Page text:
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Boston Information

Location: Massachusetts (MA), northeast USA

Area: 48 square miles / 124 square kilometers

Population: 600,000 in the city, 3.2 million in the metropolitan area

Language: American English

Currency: US Dollar (USD)

Time zone: Eastern Standard Time (GMT - 5 hours) (daylight saving time is observed)

Telephone area code: 617 / 781 Country dialing code: +1

Electricity: 110 volts AC, 50 Hz - flat two-pin plugs or third round pin are used

Annual rainfall: 1054 mm (41.5 inches)

Elevation: 10 ft.

When to Visit

Weather in Boston is very changeable and never boring. The summers (June to August) are usually bright and sunny, with some humidity. The winters (November to February) can be quite wet, so at that time of year, be sure to carry an umbrella. One of the best times to visit is in the late spring and early fall (with spectacular autumnal colors throughout new England), when the temperature is warm but not too hot. Whatever the weather, there is always so much to see and enjoy in Boston.

National Public Holidays

1st January - New Year's Day

Third Monday in January - Martin Luther King Day

12th February - Lincoln's Birthday

Third Monday in February - Washington's Birthday

Third Monday in April - Patriot's Day (Massachusetts)

Last Monday in May - Memorial Day

4th July - Independence Day

First Monday in September - Labor Day

Second Monday in October - Columbus Day

11th November - Veterans Day

4th Thursday in November - Thanksgiving

25th December - Christmas Day

Getting Around Boston

Car / Car Rental
Driving in the city center of Boston is not easy as many streets are very narrow and were designed in the days before the invention of the automobile. If you are driving from Logan to downtown Boston, the most direct route is by way of the Sumner Tunnel, which has a small toll charge. As there are many one-way streets and roads with identical names, a map is essential.

A current driving challenge is the "Big Dig." This is a project that is submerging Boston's main highway, the Central Artery and covering it with attractive landscaping, new housing, and retail space. An even more attractive city will be the result.

Parking on the street is possible, but it is better to park in garages or specific parking lots, as you will be more likely to avoid tickets and accidents. Major public lots are located at Government Center and Quincy Market, beneath Boston Common (entrance on Charles Street), beneath Post Office Square, at the Prudential Center, at Copley Place, and off Clarendon Street near the John Hancock Tower. There are many smaller lots and garages are scattered throughout downtown, especially in the Theater District and off Atlantic Avenue in the North End.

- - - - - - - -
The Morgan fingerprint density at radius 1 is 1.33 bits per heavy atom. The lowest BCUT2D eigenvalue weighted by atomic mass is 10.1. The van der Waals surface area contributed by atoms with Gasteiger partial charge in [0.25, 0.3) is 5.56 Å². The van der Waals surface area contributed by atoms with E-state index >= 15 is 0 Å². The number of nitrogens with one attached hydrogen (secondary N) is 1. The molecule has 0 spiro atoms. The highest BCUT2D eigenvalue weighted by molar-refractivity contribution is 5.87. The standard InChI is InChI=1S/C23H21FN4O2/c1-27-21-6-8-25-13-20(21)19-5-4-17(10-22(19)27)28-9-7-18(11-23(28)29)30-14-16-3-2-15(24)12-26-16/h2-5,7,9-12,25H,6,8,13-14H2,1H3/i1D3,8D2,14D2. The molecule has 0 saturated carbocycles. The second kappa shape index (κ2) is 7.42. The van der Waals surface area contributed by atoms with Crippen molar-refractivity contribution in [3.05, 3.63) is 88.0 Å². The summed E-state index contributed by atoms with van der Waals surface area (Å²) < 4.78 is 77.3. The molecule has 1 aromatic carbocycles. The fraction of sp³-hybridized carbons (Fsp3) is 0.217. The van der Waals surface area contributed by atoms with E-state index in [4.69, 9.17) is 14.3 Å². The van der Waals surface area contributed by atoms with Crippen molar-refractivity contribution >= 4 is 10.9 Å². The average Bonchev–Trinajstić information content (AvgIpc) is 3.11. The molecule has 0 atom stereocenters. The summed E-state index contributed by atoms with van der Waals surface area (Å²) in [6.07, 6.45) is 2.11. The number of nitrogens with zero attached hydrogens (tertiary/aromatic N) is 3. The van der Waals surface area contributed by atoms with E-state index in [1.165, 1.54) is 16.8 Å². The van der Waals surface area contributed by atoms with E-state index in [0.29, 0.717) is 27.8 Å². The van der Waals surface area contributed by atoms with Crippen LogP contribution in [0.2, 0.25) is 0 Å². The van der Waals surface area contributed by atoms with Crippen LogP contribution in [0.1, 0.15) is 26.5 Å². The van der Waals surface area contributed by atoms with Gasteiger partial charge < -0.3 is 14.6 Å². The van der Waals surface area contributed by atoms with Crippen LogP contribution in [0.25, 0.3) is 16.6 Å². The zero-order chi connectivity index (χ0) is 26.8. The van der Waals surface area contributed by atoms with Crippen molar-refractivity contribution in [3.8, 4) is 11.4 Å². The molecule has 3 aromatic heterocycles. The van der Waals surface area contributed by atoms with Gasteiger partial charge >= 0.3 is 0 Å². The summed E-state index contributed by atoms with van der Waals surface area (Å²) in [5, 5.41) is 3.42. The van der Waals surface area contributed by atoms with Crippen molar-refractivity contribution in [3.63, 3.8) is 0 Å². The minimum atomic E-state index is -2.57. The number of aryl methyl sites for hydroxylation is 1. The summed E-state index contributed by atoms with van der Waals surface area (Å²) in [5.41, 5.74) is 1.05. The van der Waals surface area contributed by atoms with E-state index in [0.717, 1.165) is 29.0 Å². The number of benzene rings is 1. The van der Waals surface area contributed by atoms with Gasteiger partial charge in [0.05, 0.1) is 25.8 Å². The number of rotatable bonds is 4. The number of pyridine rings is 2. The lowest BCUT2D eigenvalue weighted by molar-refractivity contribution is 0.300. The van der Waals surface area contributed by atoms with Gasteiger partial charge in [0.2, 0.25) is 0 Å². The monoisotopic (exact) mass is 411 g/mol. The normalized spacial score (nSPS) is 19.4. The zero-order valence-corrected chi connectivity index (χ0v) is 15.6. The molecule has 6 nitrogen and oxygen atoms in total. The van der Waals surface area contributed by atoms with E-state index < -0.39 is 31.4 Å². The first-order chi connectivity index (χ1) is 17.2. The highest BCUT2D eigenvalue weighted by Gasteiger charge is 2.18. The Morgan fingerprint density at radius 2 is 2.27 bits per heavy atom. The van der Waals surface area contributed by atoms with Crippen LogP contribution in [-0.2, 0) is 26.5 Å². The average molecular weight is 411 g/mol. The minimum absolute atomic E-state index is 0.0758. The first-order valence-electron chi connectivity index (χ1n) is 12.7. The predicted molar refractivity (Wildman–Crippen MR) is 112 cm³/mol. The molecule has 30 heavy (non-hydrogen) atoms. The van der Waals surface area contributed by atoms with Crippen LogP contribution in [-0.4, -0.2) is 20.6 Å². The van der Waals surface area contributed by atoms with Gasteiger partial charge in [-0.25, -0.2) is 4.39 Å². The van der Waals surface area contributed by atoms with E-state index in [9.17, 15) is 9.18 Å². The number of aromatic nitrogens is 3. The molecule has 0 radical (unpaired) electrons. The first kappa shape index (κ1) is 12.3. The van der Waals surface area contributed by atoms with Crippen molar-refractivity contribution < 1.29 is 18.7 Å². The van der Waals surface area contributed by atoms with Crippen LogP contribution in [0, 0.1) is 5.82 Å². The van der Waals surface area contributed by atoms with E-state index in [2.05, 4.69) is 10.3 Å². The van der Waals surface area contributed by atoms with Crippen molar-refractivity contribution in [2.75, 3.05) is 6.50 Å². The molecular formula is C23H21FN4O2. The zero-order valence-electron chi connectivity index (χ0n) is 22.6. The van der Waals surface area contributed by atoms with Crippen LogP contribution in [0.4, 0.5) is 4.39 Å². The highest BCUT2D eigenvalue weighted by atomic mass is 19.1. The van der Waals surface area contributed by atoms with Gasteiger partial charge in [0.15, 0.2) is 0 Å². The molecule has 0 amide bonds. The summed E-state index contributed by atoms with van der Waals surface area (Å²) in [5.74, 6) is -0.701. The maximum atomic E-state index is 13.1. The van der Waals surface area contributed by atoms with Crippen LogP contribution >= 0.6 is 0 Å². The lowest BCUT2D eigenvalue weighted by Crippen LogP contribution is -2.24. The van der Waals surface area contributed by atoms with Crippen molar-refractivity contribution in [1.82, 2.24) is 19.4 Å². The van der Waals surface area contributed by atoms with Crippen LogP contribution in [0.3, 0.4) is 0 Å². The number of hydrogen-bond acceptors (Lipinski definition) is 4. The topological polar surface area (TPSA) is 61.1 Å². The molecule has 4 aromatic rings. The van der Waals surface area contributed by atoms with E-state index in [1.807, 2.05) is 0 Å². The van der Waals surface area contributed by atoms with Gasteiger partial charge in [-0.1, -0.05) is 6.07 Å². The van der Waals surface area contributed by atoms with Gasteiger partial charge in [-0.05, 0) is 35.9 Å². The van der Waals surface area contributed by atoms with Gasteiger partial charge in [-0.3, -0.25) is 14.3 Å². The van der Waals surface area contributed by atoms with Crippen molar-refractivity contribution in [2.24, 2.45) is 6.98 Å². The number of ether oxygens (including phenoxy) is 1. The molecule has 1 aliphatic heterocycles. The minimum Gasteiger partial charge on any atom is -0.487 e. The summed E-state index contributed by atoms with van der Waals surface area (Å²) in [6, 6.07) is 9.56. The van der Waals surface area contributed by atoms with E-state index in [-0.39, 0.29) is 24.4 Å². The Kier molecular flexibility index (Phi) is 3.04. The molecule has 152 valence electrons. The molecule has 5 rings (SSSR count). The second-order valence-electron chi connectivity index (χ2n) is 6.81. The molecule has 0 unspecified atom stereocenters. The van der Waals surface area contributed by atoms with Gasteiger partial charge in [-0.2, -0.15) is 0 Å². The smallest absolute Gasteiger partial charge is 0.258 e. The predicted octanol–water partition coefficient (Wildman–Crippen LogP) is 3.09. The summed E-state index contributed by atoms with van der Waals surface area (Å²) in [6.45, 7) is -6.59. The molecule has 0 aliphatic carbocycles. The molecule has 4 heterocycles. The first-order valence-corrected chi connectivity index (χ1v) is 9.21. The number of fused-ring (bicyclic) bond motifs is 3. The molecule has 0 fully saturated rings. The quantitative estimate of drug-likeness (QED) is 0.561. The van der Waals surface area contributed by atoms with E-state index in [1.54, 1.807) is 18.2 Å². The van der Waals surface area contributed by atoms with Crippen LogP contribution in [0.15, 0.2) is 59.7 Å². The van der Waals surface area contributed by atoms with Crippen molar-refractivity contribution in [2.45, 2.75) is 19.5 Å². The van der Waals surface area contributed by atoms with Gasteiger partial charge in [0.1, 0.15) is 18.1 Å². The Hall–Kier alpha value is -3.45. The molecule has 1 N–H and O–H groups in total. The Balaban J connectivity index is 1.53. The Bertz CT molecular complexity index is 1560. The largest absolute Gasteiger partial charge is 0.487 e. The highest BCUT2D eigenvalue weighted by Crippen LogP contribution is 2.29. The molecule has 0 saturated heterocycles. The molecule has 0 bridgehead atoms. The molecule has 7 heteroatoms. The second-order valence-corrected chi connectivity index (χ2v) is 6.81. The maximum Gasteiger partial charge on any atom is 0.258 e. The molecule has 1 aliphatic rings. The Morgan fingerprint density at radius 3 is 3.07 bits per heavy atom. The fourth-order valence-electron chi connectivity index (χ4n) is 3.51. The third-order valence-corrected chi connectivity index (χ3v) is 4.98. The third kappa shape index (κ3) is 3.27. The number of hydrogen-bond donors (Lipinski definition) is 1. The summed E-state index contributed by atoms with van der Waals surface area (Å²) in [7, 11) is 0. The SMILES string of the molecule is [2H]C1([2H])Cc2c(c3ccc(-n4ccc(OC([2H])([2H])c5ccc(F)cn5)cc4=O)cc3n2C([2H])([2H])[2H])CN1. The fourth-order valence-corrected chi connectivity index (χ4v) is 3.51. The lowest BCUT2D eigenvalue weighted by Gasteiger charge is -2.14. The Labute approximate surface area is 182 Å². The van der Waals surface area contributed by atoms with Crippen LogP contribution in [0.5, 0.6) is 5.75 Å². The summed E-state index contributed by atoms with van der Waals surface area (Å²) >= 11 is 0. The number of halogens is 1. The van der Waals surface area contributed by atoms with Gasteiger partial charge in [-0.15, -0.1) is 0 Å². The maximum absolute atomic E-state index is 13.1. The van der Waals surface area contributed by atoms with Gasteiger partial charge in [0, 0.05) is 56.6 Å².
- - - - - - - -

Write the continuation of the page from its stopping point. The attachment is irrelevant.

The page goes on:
The Massachusetts Bay Transportation Authority subway, or 'T' as it is affectionately called, is one of the best subways in America. It serves most areas of the city and Cambridge, with several lines even running to outlying suburbs. The different routes are identified by different colored lines - Green, Blue, Red and Orange lines

Buses cross the metropolitan area and travel farther into suburbs than subway and trolley lines.

Trackless trolleys connect the terminal points of the subway lines to destinations in the suburbs, with some routes running through the city. They are powered electronically and departure times are less frequent than on the 'T'.

Boston South and Boston Back Bay stations are connected to Providence, New Haven and New York City by Amtrak rail services.
Taxi and Shuttle
Taxis are plentiful and very convenient. They can be easily hailed on the street and are available around the clock.
A shuttle boat departs throughout the day from Rowe's Wharf to Logan Airport and also from Long Wharf to Hingham:a unique way to travel in and out of the city.

Across the Charles River from Boston, Cambridge has many hidden facets that are awaiting exploration.. As a captivating, off-beat alternative to Boston, the "Squares" of Cambridge are charming neighborhoods with exciting dining options as well as unique shopping, theaters, museums, and historic sites.

Located between the academic powerhouses of Harvard and MIT, Central Square is the seat of City government and home to a rich variety of international restaurants and music clubs.

Harvard Square, located around the historic brick walls of the country's oldest university, is a mecca for dining, shopping, book shops, and entertainment.

Historically, Inman Square is a bustling shopping district and is home to a wide variety of unique restaurants offering cuisine of excellence and diversity.

Just a bridge away from Boston's Beacon Hill neighborhood, Kendall Square is home to MIT and the heart of Massachusetts' booming high tech and biotechnology industries

In north Cambridge, Porter Square boasts the region's largest concentration of Japanese restaurants and shops, including a popular Japanese bookstore.